CORAL GABLES, Fla. – Early voting for the Nov. 8, 2022 midterm elections started on a slow Monday without a glitch in Miami-Dade and Broward counties, but experts and officials expect it to get busier later this month.
Christina White, Miami-Dade’s supervisor of elections, described Monday as a “great” and “very smooth” start at the county’s 28 locations. Joe Scott, the Broward’s supervisor, said procrastinators could change that at his county’s 24 locations.
“You have 14 days. It starts to build where most people wait until the last minute, so that last day will probably be our busiest day,” Scott said.
There are about 1.5 million registered to vote in Miami-Dade and about 1.25 million in Broward. White said the race between Gov. Ron DeSantis and Rep. Charlie Crist will likely mean a turnout of 40% to 50%.
Michael McDonald, a University of Florida political science professor, said he has been tracking election data and he believes this midterm election turnout could be higher and on par with the more than 60% of the 2020 presidential election and the more than 50% of the 2018 midterms.
“Those were the highest turnout rate elections that we have had in more than a century, a century of American politics,” McDonald said.
Republicans are vying to take away Democrats’ control of both chambers of Congress starting with the House — they need just five seats. The Republican’s accomplishment would be a victory for former President Donald Trump and a loss for President Joe Biden during his next two years in office.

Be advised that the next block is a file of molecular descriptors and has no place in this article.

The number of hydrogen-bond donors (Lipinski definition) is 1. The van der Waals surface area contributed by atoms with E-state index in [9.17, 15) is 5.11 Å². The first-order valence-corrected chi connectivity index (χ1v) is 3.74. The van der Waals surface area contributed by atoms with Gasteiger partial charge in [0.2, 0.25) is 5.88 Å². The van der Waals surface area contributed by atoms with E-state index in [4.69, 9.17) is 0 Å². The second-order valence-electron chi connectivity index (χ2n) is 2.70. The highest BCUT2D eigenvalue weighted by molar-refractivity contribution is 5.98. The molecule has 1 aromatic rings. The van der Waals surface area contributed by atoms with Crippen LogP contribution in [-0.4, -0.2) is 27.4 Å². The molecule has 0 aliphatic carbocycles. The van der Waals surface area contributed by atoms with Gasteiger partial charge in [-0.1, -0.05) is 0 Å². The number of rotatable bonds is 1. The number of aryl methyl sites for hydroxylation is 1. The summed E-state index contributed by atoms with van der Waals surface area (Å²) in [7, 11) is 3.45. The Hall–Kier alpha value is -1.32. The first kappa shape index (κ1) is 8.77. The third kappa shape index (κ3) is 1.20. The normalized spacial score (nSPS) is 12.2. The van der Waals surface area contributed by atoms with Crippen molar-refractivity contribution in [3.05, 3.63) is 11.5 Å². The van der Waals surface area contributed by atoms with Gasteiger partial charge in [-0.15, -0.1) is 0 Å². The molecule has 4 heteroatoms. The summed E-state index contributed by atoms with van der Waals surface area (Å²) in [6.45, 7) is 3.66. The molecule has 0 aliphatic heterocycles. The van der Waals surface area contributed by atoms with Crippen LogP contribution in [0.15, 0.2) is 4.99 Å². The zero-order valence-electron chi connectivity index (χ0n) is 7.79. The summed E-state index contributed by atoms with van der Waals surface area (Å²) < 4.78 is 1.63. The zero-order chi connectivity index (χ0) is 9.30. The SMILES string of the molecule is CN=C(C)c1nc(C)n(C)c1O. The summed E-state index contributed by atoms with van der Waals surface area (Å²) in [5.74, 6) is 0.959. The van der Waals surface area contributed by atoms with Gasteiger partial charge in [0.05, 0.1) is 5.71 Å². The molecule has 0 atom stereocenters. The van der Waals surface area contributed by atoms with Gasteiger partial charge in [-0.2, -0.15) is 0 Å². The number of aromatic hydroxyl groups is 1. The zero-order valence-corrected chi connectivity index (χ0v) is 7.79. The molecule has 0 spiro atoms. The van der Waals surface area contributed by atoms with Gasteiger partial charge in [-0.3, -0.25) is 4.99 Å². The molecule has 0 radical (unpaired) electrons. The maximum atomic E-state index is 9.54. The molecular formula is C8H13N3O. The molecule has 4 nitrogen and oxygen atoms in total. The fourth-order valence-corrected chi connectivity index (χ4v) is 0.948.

“I feel like this one is really quite high stakes,” Lawrence “Larry” Goodman said in Coral Gables adding, “The future of the country, I think, is very much at stake.”
Related story: Fight for control of Congress
In South Florida, Republicans are mostly campaigning on improving the economy and tightening U.S. immigration policy, and Democrats are focusing on the issues of gun control, climate change, and access to abortion.
“I think there are a lot of lighting rod issues out there,” said Ray Luengo, an early voter in Miami. “I think it is very polarizing.”
Scott and White said the deadline to request a mail-in ballot from their offices is Oct. 29. Joan and Cliff Titus said they decided to drop off their mail-in ballot on Monday morning in Coral Gables because they don’t trust the mail service.
“I think it’s going to have a major turnout this time around,” Cliff Titus said. “I think people are going to decide one or the other what this country wants to be.”
Related link: Be election ready: 2022 Local 10 voter guide
Watch the 12 p.m. report: Coral Gables voters turn out to vote early
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